"A young fellow needn't be a B. A. to do this sort of work, eh, Fred?"
"I wish I had taken to it before I had thought of being a B. A.," said Fred. He paused a moment, and then added, more hesitatingly, "Do you think I am too old to learn your business, Mr. Garth?"
"My business is of many sorts, my boy," said Mr. Garth, smiling. "A good deal of what I know can only come from experience: you can't learn it off as you learn things out of a book. But you are young enough to lay a foundation yet." Caleb pronounced the last sentence emphatically, but paused in some uncertainty. He had been under the impression lately that Fred had made up his mind to enter the Church.
"You do think I could do some good at it, if I were to try?" said Fred, more eagerly.
"That depends," said Caleb, turning his head on one side and lowering his voice, with the air of a man who felt himself to be saying something deeply religious. "You must be sure of two things: you must love your work, and not be always looking over the edge of it, wanting your play to begin. And the other is, you must not be ashamed of your work, and think it would be more honorable to you to be doing something else. You must have a pride in your own work and in learning to do it well, and not be always saying, There's this and there's that--if I had this or that to do, I might make something of it. No matter what a man is--I wouldn't give twopence for him"-- here Caleb's mouth looked bitter, and he snapped his fingers-- "whether he was the prime minister or the rick-thatcher, if he didn't do well what he undertook to do."
"I can never feel that I should do that in being a clergyman," said Fred, meaning to take a step in argument.
"Then let it alone, my boy," said Caleb, abruptly, "else you'll never be easy. Or, if you _are_ easy, you'll be a poor stick."
"That is very nearly what Mary thinks about it," said Fred, coloring. "I think you must know what I feel for Mary, Mr. Garth: I hope it does not displease you that I have always loved her better than any one else, and that I shall never love any one as I love her."
The expression of Caleb's face was visibly softening while Fred spoke. But he swung his head with a solemn slowness, and said--
"That makes things more serious, Fred, if you want to take Mary's happiness into your keeping."
"I know that, Mr. Garth," said Fred, eagerly, "and I would do anything for _her_. She says she will never have me if I go into the Church; and I shall be the most miserable devil in the world if I lose all hope of Mary. Really, if I could get some other profession, business-- anything that I am at all fit for, I would work hard, I would deserve your good opinion. I should like to have to do with outdoor things. I know a good deal about land and cattle already. I used to believe, you know--though you will think me rather foolish for it--that I should have land of my own. I am sure knowledge of that sort would come easily to me, especially if I could be under you in any way."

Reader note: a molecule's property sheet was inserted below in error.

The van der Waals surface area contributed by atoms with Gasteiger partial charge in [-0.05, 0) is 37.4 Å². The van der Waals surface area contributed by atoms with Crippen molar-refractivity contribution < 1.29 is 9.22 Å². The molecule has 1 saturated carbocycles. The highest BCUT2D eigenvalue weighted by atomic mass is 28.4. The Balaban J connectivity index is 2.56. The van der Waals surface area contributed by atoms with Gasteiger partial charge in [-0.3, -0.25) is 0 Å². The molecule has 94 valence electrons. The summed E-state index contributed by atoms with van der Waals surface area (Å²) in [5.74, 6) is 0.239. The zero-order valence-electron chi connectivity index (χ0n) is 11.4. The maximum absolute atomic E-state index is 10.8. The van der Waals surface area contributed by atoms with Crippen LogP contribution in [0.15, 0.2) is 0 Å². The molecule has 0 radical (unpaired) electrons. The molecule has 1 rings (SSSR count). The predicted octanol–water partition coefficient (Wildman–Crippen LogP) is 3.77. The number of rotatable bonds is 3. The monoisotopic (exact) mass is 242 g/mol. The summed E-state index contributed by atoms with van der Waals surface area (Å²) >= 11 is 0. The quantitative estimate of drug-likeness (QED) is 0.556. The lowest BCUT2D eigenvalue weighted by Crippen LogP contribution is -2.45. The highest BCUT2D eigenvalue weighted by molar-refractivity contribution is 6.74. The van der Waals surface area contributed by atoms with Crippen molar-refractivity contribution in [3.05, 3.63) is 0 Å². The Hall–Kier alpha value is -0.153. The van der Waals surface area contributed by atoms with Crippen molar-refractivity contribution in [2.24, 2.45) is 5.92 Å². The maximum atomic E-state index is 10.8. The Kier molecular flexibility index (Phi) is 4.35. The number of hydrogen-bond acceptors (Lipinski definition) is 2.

"Softly, my boy," said Caleb, having the image of "Susan" before his eyes. "What have you said to your father about all this?"
"Nothing, yet; but I must tell him. I am only waiting to know what I can do instead of entering the Church. I am very sorry to disappoint him, but a man ought to be allowed to judge for himself when he is four-and-twenty. How could I know when I was fifteen, what it would be right for me to do now? My education was a mistake."
"But hearken to this, Fred," said Caleb. "Are you sure Mary is fond of you, or would ever have you?"
"I asked Mr. Farebrother to talk to her, because she had forbidden me-- I didn't know what else to do," said Fred, apologetically. "And he says that I have every reason to hope, if I can put myself in an honorable position--I mean, out of the Church I dare say you think it unwarrantable in me, Mr. Garth, to be troubling you and obtruding my own wishes about Mary, before I have done anything at all for myself. Of course I have not the least claim--indeed, I have already a debt to you which will never be discharged, even when I have been, able to pay it in the shape of money."